Tuesday, January 9, 2018

LULLABY ROAD :: James Anderson

Character, character, character. It says something about how well James Anderson writes character that I would pay good money to spend a day with his leading man, Ben Jones. That might not seem odd, there are loads of interesting protagonists out there. But Ben Jones has what might seem to be an interminably boring vocation. He owns a trucking service that delivers necessities to the "desert rats and eccentric exiles" of the remote Utah desert, spending his days on State Highway 117, traveling "through the heart of a hundred miles of nowhere." Snooze-fest, right? Ha. Not even close.

Ben is intriguing in his own right. A half Jewish, half Native American orphan raised by Mormons, he seems hard-pressed to avoid trouble. Well known by local law enforcement and hospital staff, Ben is simply guided by a strong moral compass that sometimes requires a little blood be shed. (There are also times Ben feels his face has been mistaken for a suggestion box.)

Add in the aforementioned "eccentric exiles" (a preacher who wanders the highway toting a huge wooden cross on his back, an oft-married dirt house-dweller whose manner and manner of dress "made you afraid to get too close for fear of attitude contamination, and your own good hygiene," a Rolls Royce-driving "countess" who moved to the area in an effort to avoid the FBI--a not uncommon reason, the owner of Ginger's Glass, Whatnots, Handmade Soap & Ballroom Dance Emporium, who abandoned her Subaru and its "Just Divorced" sign at the city limits when she arrived, and a gun-toting entrepreneur who has invented the doghouse of the future, to name a few) and you've got yourself a trucking route bursting with great stories.

James Anderson mines these stories to perfection, with language so lovely I often read passages multiple times and the wonder never ceases. The dialogue is often so smart or funny I marvel at it, wondering how it is people aren't screaming about it from the rooftops. Lullaby Road is the second in a planned trilogy about Ben and the inhabitants of Route 117 and it more than lives up to the remarkable series starter, The Never-Open Desert Diner. I highly recommend the series, and also starting with TNODD. Lullaby Road picks up after the events in the first book and there is backstory you won't want to miss or have spoiled.

Lullaby Road finds Ben unexpectedly saddled with two young children, one of whom is a mystery and potentially in danger, all while trying to come to the aid of a local icon in trouble and deliver necessities to his customers in the midst of a raging winter. Filled with charm and despair, humor and grace, Lullaby Road is another perfect piece in what will surely end up as one of my favorite series of all time.

STREET SENSE: Lullaby Road is part mystery, part lesson in the mastery of character, dialogue and atmosphere, and part contemplation of what it is to be human. I can't speak highly enough of Anderson's work, which always ends up making me feel more alive and glad to be a reader.

A FAVORITE PASSAGE:  So many to choose from, beginning with a couple as short and "simple" as these:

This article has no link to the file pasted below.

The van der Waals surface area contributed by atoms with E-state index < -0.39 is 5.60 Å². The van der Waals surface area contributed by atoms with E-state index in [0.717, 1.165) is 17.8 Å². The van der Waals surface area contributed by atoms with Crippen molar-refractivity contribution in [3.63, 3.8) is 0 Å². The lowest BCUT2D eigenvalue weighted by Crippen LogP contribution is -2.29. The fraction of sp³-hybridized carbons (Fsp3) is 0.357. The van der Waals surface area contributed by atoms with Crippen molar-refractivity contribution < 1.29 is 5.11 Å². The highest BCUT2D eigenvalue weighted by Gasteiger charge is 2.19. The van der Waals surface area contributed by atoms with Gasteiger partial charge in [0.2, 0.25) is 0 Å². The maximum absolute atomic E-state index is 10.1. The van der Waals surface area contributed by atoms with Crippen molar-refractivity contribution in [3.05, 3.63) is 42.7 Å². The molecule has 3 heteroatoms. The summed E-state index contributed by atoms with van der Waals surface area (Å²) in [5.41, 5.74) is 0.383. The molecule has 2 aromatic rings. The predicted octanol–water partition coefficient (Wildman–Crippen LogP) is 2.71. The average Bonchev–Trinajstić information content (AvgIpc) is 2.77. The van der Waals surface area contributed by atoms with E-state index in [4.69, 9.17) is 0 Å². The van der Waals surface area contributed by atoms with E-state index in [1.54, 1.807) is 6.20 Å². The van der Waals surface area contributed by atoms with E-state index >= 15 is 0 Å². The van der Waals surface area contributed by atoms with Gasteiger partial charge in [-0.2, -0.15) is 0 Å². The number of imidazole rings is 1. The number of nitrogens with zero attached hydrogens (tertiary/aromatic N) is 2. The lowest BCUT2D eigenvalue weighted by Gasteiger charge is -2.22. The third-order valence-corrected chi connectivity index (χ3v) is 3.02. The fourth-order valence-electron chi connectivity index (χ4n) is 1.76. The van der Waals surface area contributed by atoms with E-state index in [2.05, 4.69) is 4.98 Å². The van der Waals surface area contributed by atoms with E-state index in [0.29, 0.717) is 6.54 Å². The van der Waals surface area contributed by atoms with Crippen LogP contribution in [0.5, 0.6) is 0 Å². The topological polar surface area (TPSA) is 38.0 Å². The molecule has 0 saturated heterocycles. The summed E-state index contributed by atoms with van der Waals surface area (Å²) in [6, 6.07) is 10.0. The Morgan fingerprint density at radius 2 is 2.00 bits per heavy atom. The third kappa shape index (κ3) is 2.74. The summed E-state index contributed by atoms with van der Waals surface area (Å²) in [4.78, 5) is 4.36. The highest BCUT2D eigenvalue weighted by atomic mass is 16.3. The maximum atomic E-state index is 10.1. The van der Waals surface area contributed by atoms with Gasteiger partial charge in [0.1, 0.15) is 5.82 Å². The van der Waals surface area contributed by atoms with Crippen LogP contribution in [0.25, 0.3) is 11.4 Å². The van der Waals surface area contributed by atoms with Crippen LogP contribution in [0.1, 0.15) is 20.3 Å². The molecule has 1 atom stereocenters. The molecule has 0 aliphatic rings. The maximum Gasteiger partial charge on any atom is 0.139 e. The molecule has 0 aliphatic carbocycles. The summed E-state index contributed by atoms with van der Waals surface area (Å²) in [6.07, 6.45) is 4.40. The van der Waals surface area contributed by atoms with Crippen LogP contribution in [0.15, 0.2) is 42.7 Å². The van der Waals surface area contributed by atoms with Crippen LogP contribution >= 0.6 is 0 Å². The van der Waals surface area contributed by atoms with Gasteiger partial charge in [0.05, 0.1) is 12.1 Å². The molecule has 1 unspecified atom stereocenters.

With the reflecting sun tumbling off the red mesa behind us, I felt as if I had been given the chance to walk into a painting of a life I had never known.

Some men die in childbirth.

To glorious passages such as:

I went back inside and moved the end table in front of the window and put the lamp on it and turned on the lamp. The shade threw silhouettes of devils and pitchforks against the bare walls. I liked what it did to the room, though I knew there were real devils, real evil, in the world, and Ginny and Annabelle would run across them in time and they wouldn't always look like demons or carry pitchforks. They would look like friends, husbands and wives, and lovers and cops and grocery store clerks and foster parents. It would be nice if they carried pitchforks so you could identify them. Or you had a true friend to help you decide which is which--then be there when you made the wrong choice.

COVER NERD SAYS: This cover didn't wow me, I'll be honest. It would have played more to my sensibilities if it had consisted solely of the photograph of the desert road at night. Which also would have been a super match with the cover of TNODD. But it's not an objectionable cover at all and the cutout image stands out enough that it would catch my eye on a display. And to be totally up front and fair, I'm about as far from a church person as you can get and even in image of something nice like an angel sometimes makes me think twice about whether what's inside is for me. On this occasion, is it blasphemous to say "Hell yes it is!"?

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About Malcolm Avenue Review

I was lucky enough to be born and raised in a nifty, oak-shaded ranch house on Malcolm Avenue, a wide-laned residential street with little through traffic, located amid the foothills of Northern California. It was on that street and in that house I learned most of my adolescent life lessons, and many grown-up ones to boot. Malcolm Avenue was "home" for more than thirty years.

It was on Malcolm Avenue, through and with my family and the other families that made up our neighborhood of characters, that I first learned about and gained an appreciation for the things I continue to love the most to this day: music, animals, photography, sports, television/movies and, of course, books.

I owe a debt of gratitude to that life on Malcolm Avenue. It gave me a sense of community and friendship, support and adventure. For better and worse, life on that street likely had the biggest impact on the person I've become. So this blog, and the things I write here, are all, at their base level, a little bit of a love letter to Malcolm Avenue.


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